Tropical regions like the Amazon Basin are home to countless insects, spiders and reptiles. Keep your skin covered to prevent mosquito bites and watch where you’re walking when out in the countryside. Altitude sickness is a big concern when traveling in the highlands. Cities like Quito, La Paz and Cusco are at extremely high elevations, so take it slow and easy when you first arrive. If you get seriously ill, head straight to the closest big city, where you’ll find South America’s best medical facilities. Service and quality varies widely, so don’t expect too much. Your country’s consulate is always a reliable help in a pinch. Minor illnesses are easily treated at local pharmacies, which exist all over the region.

Crime: petty crimes and theft are fairly widespread throughout the urban areas of South America, so use all your common sense when traveling in places like Caracas (Venezuela) or Rio (Brazil). Tourists are always prime targets, and often fall victim to more serious crimes such as kidnapping and sexual abuse. It pays to read up on the risky parts of South America before you go.

Regional conflicts and terrorism: even though South America seems to be perennially unstable, most of the conflicts are localized and short-lived and rarely suck in travelers. Colombia has a deserved reputation for kidnappings, although things have greatly improved in recent years. Venezuela is just as dangerous, particularly in its big cities.

Most of the protests in the region are against ruling governments. While they usually cause little more than transportation quagmires for travelers, one can never be sure when the situation will explode. It pays to know the political climate of your travel destination before and during your trip.

Diseases: it is highly suggested that travelers to South America get inoculated against yellow fever, tetanus, typhoid and hepatitis. Mosquito-born illness such as malaria, dengue fever and yellow fever exist in the tropical regions, but your best defense is simply covering up and using repellant. Mosquitoes thankfully cannot survive at higher elevations.

Adverse weather: the rainy season brings a lot of precipitation to South America and can occasionally cause flash flooding and mudslides. In the highlands, heavy snowfalls often lead to avalanches although the ski resorts rarely pose a risk. Earthquakes are also a regular feature in South America.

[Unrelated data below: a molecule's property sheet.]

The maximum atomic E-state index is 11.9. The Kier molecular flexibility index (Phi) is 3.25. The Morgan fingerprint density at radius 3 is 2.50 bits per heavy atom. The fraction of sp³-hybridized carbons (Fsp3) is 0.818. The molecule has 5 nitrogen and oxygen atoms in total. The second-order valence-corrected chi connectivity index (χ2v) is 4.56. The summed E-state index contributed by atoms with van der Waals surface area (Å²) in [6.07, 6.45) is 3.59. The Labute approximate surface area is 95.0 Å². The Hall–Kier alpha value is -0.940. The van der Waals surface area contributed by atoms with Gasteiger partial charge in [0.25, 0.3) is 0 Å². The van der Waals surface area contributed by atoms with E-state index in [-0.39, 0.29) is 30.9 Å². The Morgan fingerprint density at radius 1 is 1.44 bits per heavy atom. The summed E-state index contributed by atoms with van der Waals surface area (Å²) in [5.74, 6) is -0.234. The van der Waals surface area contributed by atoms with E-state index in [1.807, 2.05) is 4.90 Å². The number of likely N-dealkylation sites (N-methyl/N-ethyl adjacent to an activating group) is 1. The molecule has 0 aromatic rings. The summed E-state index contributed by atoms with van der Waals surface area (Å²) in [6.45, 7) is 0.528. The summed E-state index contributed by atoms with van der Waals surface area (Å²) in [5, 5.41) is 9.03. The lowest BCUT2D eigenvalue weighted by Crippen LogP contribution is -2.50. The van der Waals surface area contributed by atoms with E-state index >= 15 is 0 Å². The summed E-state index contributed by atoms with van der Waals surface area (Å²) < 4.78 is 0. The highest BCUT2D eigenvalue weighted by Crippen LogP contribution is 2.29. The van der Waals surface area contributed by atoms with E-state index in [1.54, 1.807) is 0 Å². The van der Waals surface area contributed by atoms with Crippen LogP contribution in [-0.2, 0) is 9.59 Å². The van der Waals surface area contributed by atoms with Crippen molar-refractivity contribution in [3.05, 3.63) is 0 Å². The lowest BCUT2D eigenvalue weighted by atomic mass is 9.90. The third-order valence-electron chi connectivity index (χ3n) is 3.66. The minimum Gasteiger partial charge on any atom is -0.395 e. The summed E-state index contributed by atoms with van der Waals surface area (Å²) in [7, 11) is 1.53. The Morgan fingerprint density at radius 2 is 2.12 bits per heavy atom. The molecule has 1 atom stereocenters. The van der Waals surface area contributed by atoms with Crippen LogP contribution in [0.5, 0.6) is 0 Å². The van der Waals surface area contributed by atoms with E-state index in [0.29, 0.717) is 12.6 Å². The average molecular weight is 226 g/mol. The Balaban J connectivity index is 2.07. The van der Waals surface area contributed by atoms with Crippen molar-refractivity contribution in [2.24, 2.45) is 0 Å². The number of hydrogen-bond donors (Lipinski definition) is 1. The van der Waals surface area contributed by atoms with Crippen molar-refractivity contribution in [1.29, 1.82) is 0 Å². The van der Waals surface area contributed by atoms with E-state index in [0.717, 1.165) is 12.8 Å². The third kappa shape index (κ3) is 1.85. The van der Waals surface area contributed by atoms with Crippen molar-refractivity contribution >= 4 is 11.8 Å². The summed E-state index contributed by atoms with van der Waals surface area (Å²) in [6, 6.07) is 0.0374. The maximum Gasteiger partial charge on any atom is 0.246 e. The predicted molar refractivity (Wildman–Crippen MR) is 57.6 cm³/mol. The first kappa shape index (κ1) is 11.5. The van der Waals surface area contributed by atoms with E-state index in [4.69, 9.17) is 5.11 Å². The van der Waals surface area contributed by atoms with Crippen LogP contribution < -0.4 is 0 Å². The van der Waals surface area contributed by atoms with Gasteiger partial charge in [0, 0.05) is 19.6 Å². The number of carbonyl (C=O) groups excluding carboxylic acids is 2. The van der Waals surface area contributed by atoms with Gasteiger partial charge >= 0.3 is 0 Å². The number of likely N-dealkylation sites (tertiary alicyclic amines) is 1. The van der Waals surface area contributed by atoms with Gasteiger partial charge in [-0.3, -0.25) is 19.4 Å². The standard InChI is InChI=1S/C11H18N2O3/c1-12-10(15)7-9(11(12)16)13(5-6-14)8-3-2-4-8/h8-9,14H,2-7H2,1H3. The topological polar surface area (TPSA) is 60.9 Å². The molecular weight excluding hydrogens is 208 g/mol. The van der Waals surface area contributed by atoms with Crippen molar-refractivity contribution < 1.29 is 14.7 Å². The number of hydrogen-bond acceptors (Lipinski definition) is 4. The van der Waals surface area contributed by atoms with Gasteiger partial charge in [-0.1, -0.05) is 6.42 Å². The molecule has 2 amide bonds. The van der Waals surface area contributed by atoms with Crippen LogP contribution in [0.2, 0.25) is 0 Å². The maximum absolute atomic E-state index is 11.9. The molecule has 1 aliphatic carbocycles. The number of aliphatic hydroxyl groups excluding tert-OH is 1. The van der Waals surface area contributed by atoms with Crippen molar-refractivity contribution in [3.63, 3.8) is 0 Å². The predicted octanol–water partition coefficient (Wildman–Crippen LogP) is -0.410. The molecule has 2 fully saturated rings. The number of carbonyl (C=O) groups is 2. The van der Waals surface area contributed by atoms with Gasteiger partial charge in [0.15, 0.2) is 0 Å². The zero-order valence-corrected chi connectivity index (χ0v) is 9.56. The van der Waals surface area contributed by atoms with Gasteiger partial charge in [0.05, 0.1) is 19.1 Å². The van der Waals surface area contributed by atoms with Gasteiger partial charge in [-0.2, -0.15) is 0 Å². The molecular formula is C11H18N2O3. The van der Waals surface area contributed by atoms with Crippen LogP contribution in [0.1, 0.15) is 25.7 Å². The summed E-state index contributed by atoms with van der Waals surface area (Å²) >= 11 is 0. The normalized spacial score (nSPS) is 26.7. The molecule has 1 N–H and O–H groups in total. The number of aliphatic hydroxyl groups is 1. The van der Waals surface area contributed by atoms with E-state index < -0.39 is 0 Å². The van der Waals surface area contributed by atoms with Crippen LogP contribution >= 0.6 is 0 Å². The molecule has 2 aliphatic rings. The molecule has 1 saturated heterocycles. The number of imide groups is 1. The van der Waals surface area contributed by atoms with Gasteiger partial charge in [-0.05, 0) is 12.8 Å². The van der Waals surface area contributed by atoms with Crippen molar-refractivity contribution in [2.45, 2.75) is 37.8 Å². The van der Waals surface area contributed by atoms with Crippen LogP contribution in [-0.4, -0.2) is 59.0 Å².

Women travelers: South America is one part of the world where women travelers generally do not receive the best treatment. Incidents of sexual abuse, intimidation and theft are relatively high compared to other regions so it is suggested that women don’t travel alone. The most dangerous situations for women tend to happen after dark and while trekking. Having a companion greatly reduces the potential for trouble.

Work and Study

Those who want to learn the Spanish or Portuguese language will find a large number of language schools in South America’s major cities. Both universities and private language institutes offer a range of classes, while private tutors are easy to find in the larger cities.

If you’re a native speaker of English and wish to immerse yourself in Latin culture there are many jobs available in South America teaching English. Most of the jobs are in the big cities such as Santiago, Lima, La Paz and Quito with privately-run language schools. The only drawback is the pay, which is low by Western standards. But the trade-off is quality time spent with the locals.

There are also plenty of volunteer jobs for those with a desire to do humanitarian work. The less developed countries like Bolivia, Paraguay and Uruguay are often looking for people with skills in agriculture, social work and other infrastructure fields.

Work and study visas are fairly easy to get if you can fulfill the enormous paperwork requirements and prove that you’re working for a recognized organization. Many foreigners simply work illegally for a short time using their tourist visas.